Several games hardly need an introduction since they’ve become staples for their respective developer, such as GTA, Madden, etc. Red Dead Redemption, on the other hand, is an exception as the second installment in the Red Dead series and is the first Rockstar has made entirely on their own. The game has gone from being another rumor mill title to being quite the eye catcher with promises of several activities and a strong core single player in an open world Western environment. Just how well does the end product of this ambitious title hold up?
In Redemption’s main single player you assume the role of John Marston; former gang bandit turned bounty hunter who wants nothing more than to start a new life with his wife and son. Unfortunately, this means hunting down Bill Williamson, a once fellow outlaw to Marston. Along the way, Marston meets with a considerable amount of individuals, generally crooks, liars, tyrants, manipulators and anything in-between. While the story’s premise is decent enough, the actual experience is little more than a gigantic goose chase with an ending that feels too out of left field for comfort. Most of the cutscenes involve Marston hoping to acquire information and being told to carry out activities for the supporting characters. You’ll still get much of the symbolic commentary on society through conversations which Rockstar is known for hosting, but these and certain gunfights are ultimately the highlights of the main conquest.
John Marston finds several friends and enemies throughout his journey in Redemption
The campaign might not be terribly interesting, but the world you’re free to explore is. If you focus strictly on the single player you’ll see much of the environment and get at least fifteen hours worth of gameplay. Putting in the time for side missions and other plentiful activities will bring in even more game time. While you’ll participate in several widespread shootouts no matter what your progression style is, events such as horseshoe tossing, poker and blackjack, one-on-one gun duels, bounty hunting and much more help give the game some variety. Although many of these can be quite fun, some, such as herding cattle, can prove to be a chore even if it does compliment the setting. Most events incorporate their way into the single player with proper tutorials familiarizing yourself with the controls on-the-go, so you’ll garner a fair share of events to play, both the fun and not so entertaining.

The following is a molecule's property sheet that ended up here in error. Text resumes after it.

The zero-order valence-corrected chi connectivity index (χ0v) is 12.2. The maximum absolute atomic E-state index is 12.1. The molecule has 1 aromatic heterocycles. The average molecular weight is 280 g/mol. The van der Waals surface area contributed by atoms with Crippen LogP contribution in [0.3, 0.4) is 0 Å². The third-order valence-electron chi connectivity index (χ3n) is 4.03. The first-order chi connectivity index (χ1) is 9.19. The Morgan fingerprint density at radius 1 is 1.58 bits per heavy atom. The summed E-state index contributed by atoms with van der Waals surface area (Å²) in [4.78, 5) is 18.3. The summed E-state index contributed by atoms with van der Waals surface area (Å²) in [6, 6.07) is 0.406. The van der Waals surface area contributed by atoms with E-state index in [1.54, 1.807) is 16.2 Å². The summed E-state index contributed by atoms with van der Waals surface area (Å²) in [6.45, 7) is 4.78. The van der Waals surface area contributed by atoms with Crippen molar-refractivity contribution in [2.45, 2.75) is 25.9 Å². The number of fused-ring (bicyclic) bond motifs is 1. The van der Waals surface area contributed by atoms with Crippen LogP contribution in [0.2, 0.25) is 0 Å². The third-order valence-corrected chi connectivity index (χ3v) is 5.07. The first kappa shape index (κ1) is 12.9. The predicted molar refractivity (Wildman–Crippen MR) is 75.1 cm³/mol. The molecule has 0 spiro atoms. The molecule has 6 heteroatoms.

When exploring the game’s wilderness, players can expect to find a wide variety of creatures which can be killed and skinned to gain more money. Bears, wolves, cougars, skunks, snakes and other animals can be hunted down or you can find horses, mules, buffalo or even zebras to tame and ride, should you choose. Additionally, there are unscripted stranger encounters throughout the lands and in towns. These are usually people who’ve had their means of transportation stolen (horses or stagecoaches) or prostitutes about to get killed by less-than happy customers. It’s a small touch but helps to sell the game’s dangerous atmosphere and should help keep most players on their toes.
Battles can get close and frantic, but they never feel impossible or over-challenging
Control-wise, Redemption feels tried and true to Rockstar’s ever-popular GTA series with a few minor changes. The time-slowing Dead Eye feature from Revolver returns with three levels to attain. And instead of driving cars or piloting helicopters, you’ll be riding horses and, occasionally, stagecoaches and trains to get around. Should you find yourself in a rush, however, you can always set up a campsite and travel to either a previously visited town or to a waypoint set on your map. During combat, the controls hold up relatively well but it’s inevitable that you’ll encounter some hiccups, primarily when trying to take cover. As with most titles nowadays, your health will regenerate in a few seconds after being shot while Dead Eye takes a bit longer. Killing more enemies will boost your restoration time.